It turns out that attempts by conservatives to discredit climate science may not have left a big dent on American public opinion after all. According to polls released this week, the vast majority of the public is still concerned about climate change, and, in the wake of the BP spill, readier than ever to ambitiously develop renewable energy.
A survey by Yale University shows that 61 percent of Americans believe global warming is real, a four-point rise since the same question was polled in January 2010. Fifty percent believe it is caused, at least in part, by human activities, a three-point increase. A Stanford University survey obtained even stronger responses—about three-quarters of those polled said they believe climate change is real and humans are wholly or partly to blame.
This is good news for anyone who was disheartened by a Pew survey last fall that suggested public concern over global warming had dropped—for instance, 65 percent believed it was a serious problem; down from 73 percent in spring 2008. Stanford professor Jon Krosnick, quoted in USA Today, says, “Several national surveys released during the last eight months have been interpreted as showing that fewer and fewer Americans believe that climate change is real, human-caused, and threatening to people … But our new survey shows just the opposite."
To me, the news is also a reminder of the highly variable nature of polls. Polls sometimes have significant margins of error. They are useful snapshots of the American psyche at a given moment, but I often wonder at the press when it claims to reach some startling conclusion about what Americans must think based on their responses to a rapid-fire and sometimes unwelcome phone call from a research institution.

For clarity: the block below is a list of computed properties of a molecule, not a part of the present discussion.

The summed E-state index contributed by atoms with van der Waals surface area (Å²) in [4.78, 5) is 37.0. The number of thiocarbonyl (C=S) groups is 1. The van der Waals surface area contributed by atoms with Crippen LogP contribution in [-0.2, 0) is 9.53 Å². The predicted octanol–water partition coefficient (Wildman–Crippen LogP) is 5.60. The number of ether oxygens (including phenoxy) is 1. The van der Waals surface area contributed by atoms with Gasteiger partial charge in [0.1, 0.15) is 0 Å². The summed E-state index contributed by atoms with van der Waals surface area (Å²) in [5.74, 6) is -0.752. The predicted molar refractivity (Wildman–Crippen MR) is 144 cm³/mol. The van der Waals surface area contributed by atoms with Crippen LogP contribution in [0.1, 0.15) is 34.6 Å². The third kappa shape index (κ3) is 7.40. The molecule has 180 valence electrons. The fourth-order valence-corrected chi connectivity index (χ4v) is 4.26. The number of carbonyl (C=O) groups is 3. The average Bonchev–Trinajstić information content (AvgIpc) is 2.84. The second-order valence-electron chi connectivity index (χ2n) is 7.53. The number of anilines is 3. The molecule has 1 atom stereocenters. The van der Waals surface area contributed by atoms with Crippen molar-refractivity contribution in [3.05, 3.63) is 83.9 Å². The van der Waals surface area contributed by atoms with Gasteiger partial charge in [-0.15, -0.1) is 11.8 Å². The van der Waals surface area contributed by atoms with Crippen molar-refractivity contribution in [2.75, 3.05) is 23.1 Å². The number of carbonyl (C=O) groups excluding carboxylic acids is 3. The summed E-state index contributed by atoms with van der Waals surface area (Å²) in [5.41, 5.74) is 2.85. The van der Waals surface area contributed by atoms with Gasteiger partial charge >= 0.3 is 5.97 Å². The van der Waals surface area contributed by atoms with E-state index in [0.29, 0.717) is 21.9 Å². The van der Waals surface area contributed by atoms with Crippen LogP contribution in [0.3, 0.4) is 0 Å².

Whether public concern has gone up or down by a small margin seems to me like a red herring. When half to three-quarters of Americans can acknowledge that climate change is a problem, it’s certainly no fringe issue. And a majority of the public supports action: For instance, the Stanford poll reveals that 84 percent of Americans favor tax breaks to encourage companies to produce more power from solar, wind, and hydro. As Obama considers whose ass to kick over the Gulf spill, I wonder how much more of a mandate he needs to pursue a climate bill and an ambitious energy policy.
Of course, the politics of the Senate are not, unfortunately, driven by majority public opinion. All the more reason why, as our executive editor, Sarah van Gelder, writes, we need people power to make Obama take action.
In the last week, anger at the BP oil disaster has turned into action.
When an oil spill coated birds in San Francisco Bay 40 years ago, he quit driving. Then he quit speaking. Madeline Ostrander asked him what he learned in that process that can help us deal with the BP oil spill.